Top critical review
6 people found this helpful
A decent set of tasks for classroom use; not so good for self study
on 25 October 2010
If, like me, you want this book for self study, then whether it will be useful for you depends on your preferred style of study. For me, the book was dissapointing when it arrived because it felt like it was not really suitable for self study. The introduction to the book made it very clear that the primary aim of the book was for it to be used in teacher training classrooms, with usefulness for self study as a secondary aim.
The book doesn't contain chunks of information 'about language'. Rather it has a list of 'tasks' for each unit and then, in the back, answers for the tasks. For example, in the tasks section one task will ask you to match terms and thier definitions, and the 'answers' section in the back will have a completed table. This can make it cumbersome to use for self study if you don't already know most of the terms, because you end up studying the answers page and then returning to the tasks page. So, you end up flicking endlessly between the back and front, compiling information by finding answers to questions rather than just reading it. For some people this may be a useful method, but for me it just felt awkward. Evidently, the tasks are designed primarily for classroom use (although all can be completed alone).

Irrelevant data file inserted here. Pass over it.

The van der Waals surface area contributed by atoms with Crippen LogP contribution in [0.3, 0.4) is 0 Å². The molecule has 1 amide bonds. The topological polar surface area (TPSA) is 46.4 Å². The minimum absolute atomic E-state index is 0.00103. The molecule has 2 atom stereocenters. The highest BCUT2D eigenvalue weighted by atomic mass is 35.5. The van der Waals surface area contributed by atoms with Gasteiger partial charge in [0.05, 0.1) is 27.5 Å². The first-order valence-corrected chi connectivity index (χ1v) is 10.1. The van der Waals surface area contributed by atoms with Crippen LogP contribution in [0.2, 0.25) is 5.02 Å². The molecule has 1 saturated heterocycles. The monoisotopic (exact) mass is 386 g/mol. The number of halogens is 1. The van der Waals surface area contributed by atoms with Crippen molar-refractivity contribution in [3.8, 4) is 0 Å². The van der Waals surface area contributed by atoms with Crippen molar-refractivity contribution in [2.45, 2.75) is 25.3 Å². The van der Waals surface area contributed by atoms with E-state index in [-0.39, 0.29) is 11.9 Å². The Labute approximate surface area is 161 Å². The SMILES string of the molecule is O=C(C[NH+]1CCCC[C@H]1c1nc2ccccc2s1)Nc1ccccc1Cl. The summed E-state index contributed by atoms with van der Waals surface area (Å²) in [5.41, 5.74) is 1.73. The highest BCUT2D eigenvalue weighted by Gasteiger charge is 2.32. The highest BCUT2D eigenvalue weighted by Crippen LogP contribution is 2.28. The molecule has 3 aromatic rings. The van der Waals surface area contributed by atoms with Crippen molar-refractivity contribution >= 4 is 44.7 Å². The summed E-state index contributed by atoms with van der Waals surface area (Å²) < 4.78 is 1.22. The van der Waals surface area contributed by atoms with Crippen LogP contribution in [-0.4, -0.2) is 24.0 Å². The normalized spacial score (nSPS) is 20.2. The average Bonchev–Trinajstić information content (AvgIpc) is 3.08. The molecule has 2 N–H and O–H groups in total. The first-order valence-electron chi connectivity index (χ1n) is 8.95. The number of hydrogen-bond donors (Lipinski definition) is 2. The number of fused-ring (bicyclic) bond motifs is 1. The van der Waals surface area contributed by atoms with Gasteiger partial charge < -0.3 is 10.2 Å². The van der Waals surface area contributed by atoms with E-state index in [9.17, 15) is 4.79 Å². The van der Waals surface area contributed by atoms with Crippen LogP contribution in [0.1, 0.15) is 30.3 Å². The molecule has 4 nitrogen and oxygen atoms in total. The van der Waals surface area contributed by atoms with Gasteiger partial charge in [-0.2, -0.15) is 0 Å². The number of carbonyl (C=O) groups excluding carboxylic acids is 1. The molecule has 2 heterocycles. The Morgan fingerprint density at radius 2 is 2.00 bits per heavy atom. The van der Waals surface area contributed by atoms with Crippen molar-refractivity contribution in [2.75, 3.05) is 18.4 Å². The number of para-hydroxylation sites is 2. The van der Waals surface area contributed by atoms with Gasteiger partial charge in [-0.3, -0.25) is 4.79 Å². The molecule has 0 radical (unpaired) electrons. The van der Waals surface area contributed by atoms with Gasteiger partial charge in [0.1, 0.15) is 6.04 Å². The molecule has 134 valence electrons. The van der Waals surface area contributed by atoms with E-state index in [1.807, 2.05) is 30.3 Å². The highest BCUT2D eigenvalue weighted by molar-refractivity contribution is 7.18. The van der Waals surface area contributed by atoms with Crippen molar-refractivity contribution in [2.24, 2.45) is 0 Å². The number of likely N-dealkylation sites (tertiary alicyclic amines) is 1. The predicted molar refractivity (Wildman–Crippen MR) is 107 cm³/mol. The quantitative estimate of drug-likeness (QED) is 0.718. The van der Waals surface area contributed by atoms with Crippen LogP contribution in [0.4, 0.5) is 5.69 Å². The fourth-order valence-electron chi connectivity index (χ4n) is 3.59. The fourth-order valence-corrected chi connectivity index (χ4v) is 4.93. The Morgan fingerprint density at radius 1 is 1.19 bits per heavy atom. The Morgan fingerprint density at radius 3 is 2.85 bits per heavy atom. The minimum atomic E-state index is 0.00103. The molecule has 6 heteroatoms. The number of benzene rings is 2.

'About Language' does cover a lot of key elements of the language though and, after I did wade through it, it did help me understand the language a lot better. Now I know, for example, what a bilabial fricative consonant is, and where it is on the phonemic chart!
In summary - this can be a useful text but bear in mind that the approach is 100% task based which (if like me you didn't pick up on the hint in the subtitle!) may not be exactly what you thought it would be.